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Adjuvant bisphosphonate therapy in breast cancer

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Published: 19.12.13
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Prof Michael Gnant - Medical University of Vienna, Vienna, Austria

Prof Gnant talks to ecancertv at SABCS 2013 about his plenary talk.

Breast cancer patients face challenges to skeletal integrity, both by caused by the disease but also as a side effect of standard endocrine therapy.

Bisphosphonates inhibit osteoclast-mediated bone resorption, are approved as standard therapy for treating malignant bone disease from advanced cancers, and have shown efficacy for preventing cancer treatment-induced bone loss.

Bisphosphonates also have demonstrated anti-cancer activity preclinically and in clinical trials during adjuvant breast cancer therapy. The metastasis-preventing effect of bisphosphonates has been explained by their putative effects on the bone marrow microenvironment, which provides a site for cancer cells to evade immune surveillance and adjuvant systemic anti-cancer therapy. Dormant tumor micrometastases are believed to be the ultimate source of disease persistence and relapse, and it has been suggested that adjuvant bisphosphonate treatment renders the bone marrow microenvironment less conducive to cancer (stem) cell survival.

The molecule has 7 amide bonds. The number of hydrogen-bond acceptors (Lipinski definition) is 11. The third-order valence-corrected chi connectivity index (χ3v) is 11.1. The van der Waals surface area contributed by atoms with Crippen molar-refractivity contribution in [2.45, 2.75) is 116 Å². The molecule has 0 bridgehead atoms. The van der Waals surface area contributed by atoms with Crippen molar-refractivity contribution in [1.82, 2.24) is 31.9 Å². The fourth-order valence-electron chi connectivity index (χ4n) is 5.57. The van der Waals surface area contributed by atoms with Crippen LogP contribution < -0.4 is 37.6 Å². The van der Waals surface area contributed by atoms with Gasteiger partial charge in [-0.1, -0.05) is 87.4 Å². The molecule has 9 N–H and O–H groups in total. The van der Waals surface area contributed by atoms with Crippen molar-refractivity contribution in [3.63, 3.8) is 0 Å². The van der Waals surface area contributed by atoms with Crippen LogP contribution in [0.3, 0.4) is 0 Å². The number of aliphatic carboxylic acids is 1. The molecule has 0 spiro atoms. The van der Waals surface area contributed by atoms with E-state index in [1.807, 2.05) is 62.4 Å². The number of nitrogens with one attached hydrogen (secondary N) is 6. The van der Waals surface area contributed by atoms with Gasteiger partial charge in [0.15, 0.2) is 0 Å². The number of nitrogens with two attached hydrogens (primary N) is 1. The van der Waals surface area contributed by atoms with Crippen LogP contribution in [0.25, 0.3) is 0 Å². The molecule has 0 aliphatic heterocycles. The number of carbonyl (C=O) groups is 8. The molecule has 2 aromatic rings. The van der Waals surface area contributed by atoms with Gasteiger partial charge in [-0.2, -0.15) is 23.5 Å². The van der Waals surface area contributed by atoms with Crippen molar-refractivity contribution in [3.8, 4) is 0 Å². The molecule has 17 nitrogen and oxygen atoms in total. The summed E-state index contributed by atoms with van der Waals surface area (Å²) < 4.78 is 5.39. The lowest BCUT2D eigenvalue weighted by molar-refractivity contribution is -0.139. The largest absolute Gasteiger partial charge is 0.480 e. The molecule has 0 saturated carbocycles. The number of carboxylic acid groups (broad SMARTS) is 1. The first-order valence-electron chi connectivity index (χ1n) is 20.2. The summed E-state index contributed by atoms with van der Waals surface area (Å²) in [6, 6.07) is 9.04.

However, key questions remain surrounding the role of adjuvant bisphosphonates in breast cancer, including selecting patient populations actually deriving benefit and optimal timing/scheduling of therapy. Despite thousands of patients have been included in randomized clinical trials of adjuvant bisphosphonates, significant controversy persists about the usefulness of this therapeutic approach: current clinical data show clear-cut improvements in disease outcomes with bisphosphonates in many studies, although not in all patient subsets: Strongest support for the potential adjuvant anticancer benefits from bisphosphonates has been demonstrated in women with established menopause (i.e., very low circulating estrogen levels). Also, initiating bisphosphonates early and concomitantly with adjuvant therapy generally provided the greatest benefits.


In addition to earlier trials using oral bisphosphonates such as clodronate, recent clinical data from large phase 3 trials (e.g. ABCSG-12, ZO-FAST, and AZURE) demonstrate significantly improved disease-free survival with zoledronic acid in some patient populations with early breast cancer. Other bone-targeted treatment approaches such as denosumab are currently evaluated for adjuvant therapy in large clinical trials.

 

 

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